NEWS
By New York Times News Service | August 3, 2003
Men accounted for 21 percent of the 1.6 million cosmetic surgeries and 13 percent of the almost 5 million nonsurgical cosmetic procedures (like Botox injections and chemical peels) performed in the United States last year, according to the American Society of Plastic Surgeons. The most popular fixes were: nose reshaping liposuction eyelid surgery Fifty-four percent of patients having surgeons flatten protruding ears were male.
NEWS
By Cheryl Lu-Lien Tan and Cheryl Lu-Lien Tan,Sun Staff | June 23, 2002
As a child, I would sometimes pull my right eyelid up, bunch it together and hold it in place. It wasn't until I'd been doing that subconsciously for years that I realized my looks weren't going to change. No matter what I did, I'd always have an eyelid with a crease on my left and a flat lid on the right. Which wasn't the end of the world, I knew. Still, the beautiful women I saw on magazine covers and TV shows, from Cindy Crawford to Lisa Bonet on The Cosby Show, all had gorgeous large eyes.
SPORTS
By Edward Lee and Edward Lee,edward.lee@baltsun.com | September 27, 2008
Though still being bothered by a lacerated right eyelid, running back Willis McGahee participated fully in practice yesterday for the first time this week and is expected to be available for the Ravens' showdown with the reigning AFC North champion Pittsburgh Steelers on Monday night. Speaking before yesterday's practice for the first time since suffering the injury Sunday, McGahee sounded noncommittal about whether he would be able to play against the Steelers. "I don't know how it's going to be, to tell you the truth," said McGahee, who wore sunglasses but is listed as probable on the team's injury report.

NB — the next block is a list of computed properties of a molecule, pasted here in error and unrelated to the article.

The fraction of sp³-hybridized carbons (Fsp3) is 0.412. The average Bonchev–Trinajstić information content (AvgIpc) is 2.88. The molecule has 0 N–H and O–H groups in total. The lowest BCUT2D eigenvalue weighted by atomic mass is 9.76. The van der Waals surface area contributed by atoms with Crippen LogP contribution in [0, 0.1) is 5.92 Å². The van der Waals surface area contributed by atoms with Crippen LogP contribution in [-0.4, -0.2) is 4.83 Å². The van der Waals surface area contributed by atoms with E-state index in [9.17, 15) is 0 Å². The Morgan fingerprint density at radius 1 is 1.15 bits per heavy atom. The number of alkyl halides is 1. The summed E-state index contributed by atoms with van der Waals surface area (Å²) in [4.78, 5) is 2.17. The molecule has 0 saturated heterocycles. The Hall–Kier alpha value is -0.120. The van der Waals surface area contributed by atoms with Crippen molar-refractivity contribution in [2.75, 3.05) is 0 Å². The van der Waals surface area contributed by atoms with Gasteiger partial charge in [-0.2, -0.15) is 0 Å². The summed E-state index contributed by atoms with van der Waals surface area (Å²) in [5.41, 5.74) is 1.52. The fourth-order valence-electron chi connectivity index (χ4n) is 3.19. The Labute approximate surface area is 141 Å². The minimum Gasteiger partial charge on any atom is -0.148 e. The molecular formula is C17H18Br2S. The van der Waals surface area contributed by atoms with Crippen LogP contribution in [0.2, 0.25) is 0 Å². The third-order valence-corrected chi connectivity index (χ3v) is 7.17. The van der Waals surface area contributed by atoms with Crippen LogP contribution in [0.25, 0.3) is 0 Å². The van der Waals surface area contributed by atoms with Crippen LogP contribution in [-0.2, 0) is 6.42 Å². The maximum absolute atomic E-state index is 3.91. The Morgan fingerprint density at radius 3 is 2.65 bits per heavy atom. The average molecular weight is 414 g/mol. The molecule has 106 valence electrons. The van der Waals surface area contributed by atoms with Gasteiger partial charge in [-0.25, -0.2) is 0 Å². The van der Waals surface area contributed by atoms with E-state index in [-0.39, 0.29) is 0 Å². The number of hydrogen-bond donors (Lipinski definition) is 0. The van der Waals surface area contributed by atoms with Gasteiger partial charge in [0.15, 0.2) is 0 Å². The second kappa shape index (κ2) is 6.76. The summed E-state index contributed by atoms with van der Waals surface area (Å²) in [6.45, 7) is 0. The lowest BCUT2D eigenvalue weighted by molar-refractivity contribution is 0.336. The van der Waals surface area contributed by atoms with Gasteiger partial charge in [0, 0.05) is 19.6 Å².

FEATURES
By ALICE STEINBACH and ALICE STEINBACH,SUN STAFF | April 26, 1998
He is a young man, only 25, although there's no way of knowing this from his appearance. Fire has excavated almost to the bone both his face and body. Still, even in his blunted features, agony has found a way to express itself. The young man's suffering is captured in the flickering black-and-white images of a grainy tape filmed in a Texas hospital 25 years ago.Once, Donald Cowart was an Air Force pilot who flew jets in and out of Vietnam; a handsome, strong-willed man with a passion for driving fast in his Alfa Romeo.
FEATURES
By David Folkenflik and David Folkenflik,SUN TELEVISION WRITER | January 8, 2001
NEW YORK - She can't help herself - she's watching out of the corner of her eye. Vicki Mabrey is sitting in a dark, windowless meeting room on the eighth floor of an office building on Manhattan's West Side. Colleagues sit nearby in padded chairs salvaged from an old movie theater. A story on the political activism of U2 rocker Bono that Mabrey has submitted for CBS' "60 Minutes II" is airing on a wide-screen television. But she keeps glancing over at the end of a long conference table, set behind the theater seats, where a single banker's lamp stands.